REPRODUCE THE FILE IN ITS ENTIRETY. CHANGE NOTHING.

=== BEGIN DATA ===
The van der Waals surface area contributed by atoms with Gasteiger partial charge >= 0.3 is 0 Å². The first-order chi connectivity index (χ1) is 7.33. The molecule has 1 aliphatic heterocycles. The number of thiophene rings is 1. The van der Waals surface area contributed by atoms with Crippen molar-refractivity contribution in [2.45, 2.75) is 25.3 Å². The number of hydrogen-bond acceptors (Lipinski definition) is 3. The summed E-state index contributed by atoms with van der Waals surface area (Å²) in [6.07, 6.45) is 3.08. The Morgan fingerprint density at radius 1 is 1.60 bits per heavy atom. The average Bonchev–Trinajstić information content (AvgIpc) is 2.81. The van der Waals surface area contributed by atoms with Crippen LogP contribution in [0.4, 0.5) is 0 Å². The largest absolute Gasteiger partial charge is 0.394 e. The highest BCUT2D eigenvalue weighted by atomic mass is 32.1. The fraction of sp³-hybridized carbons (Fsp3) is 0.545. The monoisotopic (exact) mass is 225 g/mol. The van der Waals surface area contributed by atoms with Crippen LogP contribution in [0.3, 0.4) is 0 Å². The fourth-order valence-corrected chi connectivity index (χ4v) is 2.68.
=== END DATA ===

The van der Waals surface area contributed by atoms with Gasteiger partial charge >= 0.3 is 0 Å². The first-order chi connectivity index (χ1) is 7.33. The molecule has 1 aliphatic heterocycles. The number of thiophene rings is 1. The van der Waals surface area contributed by atoms with Crippen molar-refractivity contribution in [2.45, 2.75) is 25.3 Å². The number of hydrogen-bond acceptors (Lipinski definition) is 3. The summed E-state index contributed by atoms with van der Waals surface area (Å²) in [6.07, 6.45) is 3.08. The Morgan fingerprint density at radius 1 is 1.60 bits per heavy atom. The average Bonchev–Trinajstić information content (AvgIpc) is 2.81. The van der Waals surface area contributed by atoms with Crippen LogP contribution in [0.4, 0.5) is 0 Å². The largest absolute Gasteiger partial charge is 0.394 e. The highest BCUT2D eigenvalue weighted by atomic mass is 32.1. The fraction of sp³-hybridized carbons (Fsp3) is 0.545. The monoisotopic (exact) mass is 225 g/mol. The van der Waals surface area contributed by atoms with Crippen LogP contribution in [0.3, 0.4) is 0 Å². The fourth-order valence-corrected chi connectivity index (χ4v) is 2.68.